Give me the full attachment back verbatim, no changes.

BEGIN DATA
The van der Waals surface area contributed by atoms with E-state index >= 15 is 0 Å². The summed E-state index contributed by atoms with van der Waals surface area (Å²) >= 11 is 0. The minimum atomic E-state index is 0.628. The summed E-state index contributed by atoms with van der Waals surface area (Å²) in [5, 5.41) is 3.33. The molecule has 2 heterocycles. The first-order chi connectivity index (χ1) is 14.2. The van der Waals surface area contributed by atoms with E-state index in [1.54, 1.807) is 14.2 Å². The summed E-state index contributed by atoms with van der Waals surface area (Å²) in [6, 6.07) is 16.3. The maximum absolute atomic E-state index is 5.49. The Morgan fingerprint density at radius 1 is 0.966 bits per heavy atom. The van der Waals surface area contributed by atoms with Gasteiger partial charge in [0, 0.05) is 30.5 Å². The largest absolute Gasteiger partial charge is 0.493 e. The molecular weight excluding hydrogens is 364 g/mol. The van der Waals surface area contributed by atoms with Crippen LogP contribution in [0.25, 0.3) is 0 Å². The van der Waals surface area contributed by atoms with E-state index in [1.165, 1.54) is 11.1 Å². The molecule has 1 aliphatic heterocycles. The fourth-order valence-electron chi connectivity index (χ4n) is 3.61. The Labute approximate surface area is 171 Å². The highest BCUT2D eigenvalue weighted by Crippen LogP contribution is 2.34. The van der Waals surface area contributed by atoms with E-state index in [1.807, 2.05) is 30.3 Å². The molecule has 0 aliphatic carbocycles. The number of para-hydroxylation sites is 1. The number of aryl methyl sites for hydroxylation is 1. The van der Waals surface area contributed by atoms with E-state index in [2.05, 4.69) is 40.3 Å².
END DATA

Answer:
The van der Waals surface area contributed by atoms with E-state index >= 15 is 0 Å². The summed E-state index contributed by atoms with van der Waals surface area (Å²) >= 11 is 0. The minimum atomic E-state index is 0.628. The summed E-state index contributed by atoms with van der Waals surface area (Å²) in [5, 5.41) is 3.33. The molecule has 2 heterocycles. The first-order chi connectivity index (χ1) is 14.2. The van der Waals surface area contributed by atoms with E-state index in [1.54, 1.807) is 14.2 Å². The summed E-state index contributed by atoms with van der Waals surface area (Å²) in [6, 6.07) is 16.3. The maximum absolute atomic E-state index is 5.49. The Morgan fingerprint density at radius 1 is 0.966 bits per heavy atom. The van der Waals surface area contributed by atoms with Gasteiger partial charge in [0, 0.05) is 30.5 Å². The largest absolute Gasteiger partial charge is 0.493 e. The molecular weight excluding hydrogens is 364 g/mol. The van der Waals surface area contributed by atoms with Crippen LogP contribution in [0.25, 0.3) is 0 Å². The van der Waals surface area contributed by atoms with E-state index in [1.165, 1.54) is 11.1 Å². The molecule has 1 aliphatic heterocycles. The fourth-order valence-electron chi connectivity index (χ4n) is 3.61. The Labute approximate surface area is 171 Å². The highest BCUT2D eigenvalue weighted by Crippen LogP contribution is 2.34. The van der Waals surface area contributed by atoms with E-state index in [1.807, 2.05) is 30.3 Å². The molecule has 0 aliphatic carbocycles. The number of para-hydroxylation sites is 1. The number of aryl methyl sites for hydroxylation is 1. The van der Waals surface area contributed by atoms with E-state index in [2.05, 4.69) is 40.3 Å².